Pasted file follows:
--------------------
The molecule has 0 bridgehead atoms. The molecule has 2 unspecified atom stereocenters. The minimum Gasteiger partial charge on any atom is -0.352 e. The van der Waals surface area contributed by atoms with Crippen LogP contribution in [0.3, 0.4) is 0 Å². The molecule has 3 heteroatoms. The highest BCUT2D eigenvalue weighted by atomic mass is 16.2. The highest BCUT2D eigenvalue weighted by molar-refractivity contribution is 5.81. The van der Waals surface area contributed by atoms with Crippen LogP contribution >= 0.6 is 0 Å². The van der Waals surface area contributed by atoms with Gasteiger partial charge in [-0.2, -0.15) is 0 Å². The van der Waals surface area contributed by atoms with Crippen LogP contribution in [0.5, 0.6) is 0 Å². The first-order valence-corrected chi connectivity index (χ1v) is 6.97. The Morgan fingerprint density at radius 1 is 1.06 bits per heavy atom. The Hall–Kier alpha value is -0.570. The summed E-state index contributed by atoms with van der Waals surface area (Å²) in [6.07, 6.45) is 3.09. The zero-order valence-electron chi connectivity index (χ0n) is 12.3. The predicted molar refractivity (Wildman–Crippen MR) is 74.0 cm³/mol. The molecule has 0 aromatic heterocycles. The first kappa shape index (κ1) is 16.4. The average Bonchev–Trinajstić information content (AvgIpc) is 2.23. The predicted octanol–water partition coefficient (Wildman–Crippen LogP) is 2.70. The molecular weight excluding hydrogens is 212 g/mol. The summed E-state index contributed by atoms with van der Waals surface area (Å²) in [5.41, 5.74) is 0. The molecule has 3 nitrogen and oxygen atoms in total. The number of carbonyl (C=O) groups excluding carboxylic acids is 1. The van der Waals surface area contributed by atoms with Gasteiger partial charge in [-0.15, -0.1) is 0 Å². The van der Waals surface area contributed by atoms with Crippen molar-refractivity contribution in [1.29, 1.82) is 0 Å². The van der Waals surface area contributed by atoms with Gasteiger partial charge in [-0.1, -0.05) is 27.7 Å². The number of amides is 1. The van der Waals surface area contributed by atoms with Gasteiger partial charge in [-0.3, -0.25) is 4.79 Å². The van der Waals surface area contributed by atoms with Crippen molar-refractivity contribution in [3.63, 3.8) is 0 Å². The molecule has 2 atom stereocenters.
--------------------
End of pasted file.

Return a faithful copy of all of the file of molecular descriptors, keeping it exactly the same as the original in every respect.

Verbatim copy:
The molecule has 0 bridgehead atoms. The molecule has 2 unspecified atom stereocenters. The minimum Gasteiger partial charge on any atom is -0.352 e. The van der Waals surface area contributed by atoms with Crippen LogP contribution in [0.3, 0.4) is 0 Å². The molecule has 3 heteroatoms. The highest BCUT2D eigenvalue weighted by atomic mass is 16.2. The highest BCUT2D eigenvalue weighted by molar-refractivity contribution is 5.81. The van der Waals surface area contributed by atoms with Crippen LogP contribution >= 0.6 is 0 Å². The van der Waals surface area contributed by atoms with Gasteiger partial charge in [-0.2, -0.15) is 0 Å². The van der Waals surface area contributed by atoms with Crippen LogP contribution in [0.5, 0.6) is 0 Å². The first-order valence-corrected chi connectivity index (χ1v) is 6.97. The Morgan fingerprint density at radius 1 is 1.06 bits per heavy atom. The Hall–Kier alpha value is -0.570. The summed E-state index contributed by atoms with van der Waals surface area (Å²) in [6.07, 6.45) is 3.09. The zero-order valence-electron chi connectivity index (χ0n) is 12.3. The predicted molar refractivity (Wildman–Crippen MR) is 74.0 cm³/mol. The molecule has 0 aromatic heterocycles. The first kappa shape index (κ1) is 16.4. The average Bonchev–Trinajstić information content (AvgIpc) is 2.23. The predicted octanol–water partition coefficient (Wildman–Crippen LogP) is 2.70. The molecular weight excluding hydrogens is 212 g/mol. The summed E-state index contributed by atoms with van der Waals surface area (Å²) in [5.41, 5.74) is 0. The molecule has 3 nitrogen and oxygen atoms in total. The number of carbonyl (C=O) groups excluding carboxylic acids is 1. The van der Waals surface area contributed by atoms with Gasteiger partial charge in [-0.15, -0.1) is 0 Å². The van der Waals surface area contributed by atoms with Crippen molar-refractivity contribution in [1.29, 1.82) is 0 Å². The van der Waals surface area contributed by atoms with Gasteiger partial charge in [-0.1, -0.05) is 27.7 Å². The number of amides is 1. The van der Waals surface area contributed by atoms with Gasteiger partial charge in [-0.3, -0.25) is 4.79 Å². The van der Waals surface area contributed by atoms with Crippen molar-refractivity contribution in [3.63, 3.8) is 0 Å². The molecule has 2 atom stereocenters.